When we start talking about measuring complex student outcomes, such as intercultural competence or cultural humility, this process becomes even more time consuming. As some of my doctoral students would tell you, these outcomes are not simple to measure. Turning to data analysis, the statistical training necessary to analyze data in a way that addresses many of the most pressing issues for international education takes years (and often many graduate-level research courses that involve lots of blood, sweat, and tears) to develop. 

While it may seem to the outsider that quantitative data collection and analysis happen with the click of a few buttons in a statistical software program, the time and expertise that goes into a high-quality analysis are substantial. Since most international educators do not have this level of expertise, my third point is a crucial one. 

3. Collaboration is key. 

While math may sound scary to some, and the resources needed to conduct a high-quality analysis using international education data are often substantial, the good news is that we often don’t have to do it all alone. In my role as a researcher, I’ve worked with international educators who didn’t really want to have anything to do with statistics and others who just didn’t have the time to develop the necessary expertise. But that’s ok, because they didn’t have to. They helped me collect or gain access to the data I needed for a particular project, and I was able to provide the necessary methodological expertise.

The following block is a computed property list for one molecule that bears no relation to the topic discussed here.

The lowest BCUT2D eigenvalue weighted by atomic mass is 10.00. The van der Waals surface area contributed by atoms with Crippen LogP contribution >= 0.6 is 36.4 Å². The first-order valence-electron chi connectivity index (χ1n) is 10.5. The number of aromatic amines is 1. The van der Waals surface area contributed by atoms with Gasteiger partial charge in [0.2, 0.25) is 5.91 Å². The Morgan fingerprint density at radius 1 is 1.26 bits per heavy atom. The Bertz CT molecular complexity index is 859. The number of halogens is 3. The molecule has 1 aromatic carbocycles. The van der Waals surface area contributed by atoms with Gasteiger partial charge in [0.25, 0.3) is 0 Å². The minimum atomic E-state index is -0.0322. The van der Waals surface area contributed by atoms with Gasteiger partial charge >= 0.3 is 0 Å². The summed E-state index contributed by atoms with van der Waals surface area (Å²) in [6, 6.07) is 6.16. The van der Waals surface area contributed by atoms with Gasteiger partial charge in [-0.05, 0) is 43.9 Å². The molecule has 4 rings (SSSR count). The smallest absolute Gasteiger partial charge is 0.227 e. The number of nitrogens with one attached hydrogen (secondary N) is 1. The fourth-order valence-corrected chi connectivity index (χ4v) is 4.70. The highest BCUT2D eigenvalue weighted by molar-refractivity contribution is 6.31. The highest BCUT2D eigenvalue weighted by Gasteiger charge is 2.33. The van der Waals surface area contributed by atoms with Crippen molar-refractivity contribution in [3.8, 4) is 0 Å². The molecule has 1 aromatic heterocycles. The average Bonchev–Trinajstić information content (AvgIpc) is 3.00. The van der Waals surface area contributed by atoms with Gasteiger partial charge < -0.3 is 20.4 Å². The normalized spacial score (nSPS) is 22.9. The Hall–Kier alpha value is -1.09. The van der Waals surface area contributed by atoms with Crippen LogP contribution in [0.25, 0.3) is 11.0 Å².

On the flip side, as an academic researcher, I don’t always know the ins-and-outs of international education in a particular context. Practitioners who are on the ground can help me think through how the broad issues in the field that I think about on a regular basis play out in their specific contexts, which in turn leads to more interesting—and more useful—research questions.

In short, international education can no longer avoid quantitative data collection and analysis, and it is essential that we welcome and encourage development of these skills. Through collaboration with individuals in many different roles, including researchers and practitioners, we can answer key questions that help us design better, more inclusive programming and advocate for ourselves in institutional, local, national, and international contexts.  •

About International Educator

International Educator is NAFSA’s flagship publication and has been published continually since 1990. As a record of the association and the field of international education, IE includes articles on a variety of topics, trends, and issues facing NAFSA members and their work. 

From in-depth features to interviews with thought leaders and columns tailored to NAFSA’s knowledge communities, IE provides must-read context and analysis to those working around the globe to advance international education and exchange.


NAFSA: Association of International Educators is the world's largest nonprofit association dedicated to international education and exchange. NAFSA serves the needs of more than 10,000 members and international educators worldwide at more than 3,500 institutions, in over 150 countries.

NAFSA membership provides you with unmatched access to best-in-class programs, critical updates, and resources to professionalize your practice. Members gain unrivaled opportunities to partner with experienced international education leaders.